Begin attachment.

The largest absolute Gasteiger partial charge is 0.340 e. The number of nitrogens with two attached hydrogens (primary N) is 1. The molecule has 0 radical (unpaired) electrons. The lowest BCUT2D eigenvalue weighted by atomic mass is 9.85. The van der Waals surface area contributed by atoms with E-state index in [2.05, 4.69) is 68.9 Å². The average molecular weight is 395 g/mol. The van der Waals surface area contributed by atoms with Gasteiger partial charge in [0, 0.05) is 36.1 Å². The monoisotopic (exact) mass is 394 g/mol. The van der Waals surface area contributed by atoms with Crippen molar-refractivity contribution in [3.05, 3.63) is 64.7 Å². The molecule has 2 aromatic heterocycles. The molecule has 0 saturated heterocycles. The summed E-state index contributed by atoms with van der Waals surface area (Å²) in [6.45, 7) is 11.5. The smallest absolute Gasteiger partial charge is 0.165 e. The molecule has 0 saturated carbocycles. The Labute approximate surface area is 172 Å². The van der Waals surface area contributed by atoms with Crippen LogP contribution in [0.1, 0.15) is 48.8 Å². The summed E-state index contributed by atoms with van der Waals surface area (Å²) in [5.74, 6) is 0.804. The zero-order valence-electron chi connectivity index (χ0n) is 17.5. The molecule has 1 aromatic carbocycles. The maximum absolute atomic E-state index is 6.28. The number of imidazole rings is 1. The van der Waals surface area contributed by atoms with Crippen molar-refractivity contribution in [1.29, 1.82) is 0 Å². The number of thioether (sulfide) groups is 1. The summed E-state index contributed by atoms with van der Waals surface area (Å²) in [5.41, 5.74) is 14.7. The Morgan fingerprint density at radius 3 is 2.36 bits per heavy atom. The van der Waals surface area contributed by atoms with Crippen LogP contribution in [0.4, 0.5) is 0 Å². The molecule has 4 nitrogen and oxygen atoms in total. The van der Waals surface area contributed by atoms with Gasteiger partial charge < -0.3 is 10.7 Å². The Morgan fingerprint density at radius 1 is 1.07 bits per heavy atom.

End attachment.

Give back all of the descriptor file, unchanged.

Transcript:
The largest absolute Gasteiger partial charge is 0.340 e. The number of nitrogens with two attached hydrogens (primary N) is 1. The molecule has 0 radical (unpaired) electrons. The lowest BCUT2D eigenvalue weighted by atomic mass is 9.85. The van der Waals surface area contributed by atoms with E-state index in [2.05, 4.69) is 68.9 Å². The average molecular weight is 395 g/mol. The van der Waals surface area contributed by atoms with Gasteiger partial charge in [0, 0.05) is 36.1 Å². The monoisotopic (exact) mass is 394 g/mol. The van der Waals surface area contributed by atoms with Crippen molar-refractivity contribution in [3.05, 3.63) is 64.7 Å². The molecule has 2 aromatic heterocycles. The molecule has 0 saturated heterocycles. The summed E-state index contributed by atoms with van der Waals surface area (Å²) in [6.45, 7) is 11.5. The smallest absolute Gasteiger partial charge is 0.165 e. The molecule has 0 saturated carbocycles. The Labute approximate surface area is 172 Å². The van der Waals surface area contributed by atoms with Crippen LogP contribution in [0.1, 0.15) is 48.8 Å². The summed E-state index contributed by atoms with van der Waals surface area (Å²) in [5.74, 6) is 0.804. The zero-order valence-electron chi connectivity index (χ0n) is 17.5. The molecule has 1 aromatic carbocycles. The maximum absolute atomic E-state index is 6.28. The number of imidazole rings is 1. The van der Waals surface area contributed by atoms with Crippen molar-refractivity contribution in [1.29, 1.82) is 0 Å². The number of thioether (sulfide) groups is 1. The summed E-state index contributed by atoms with van der Waals surface area (Å²) in [5.41, 5.74) is 14.7. The Morgan fingerprint density at radius 3 is 2.36 bits per heavy atom. The van der Waals surface area contributed by atoms with Crippen LogP contribution in [0.4, 0.5) is 0 Å². The molecule has 4 nitrogen and oxygen atoms in total. The van der Waals surface area contributed by atoms with Gasteiger partial charge < -0.3 is 10.7 Å². The Morgan fingerprint density at radius 1 is 1.07 bits per heavy atom.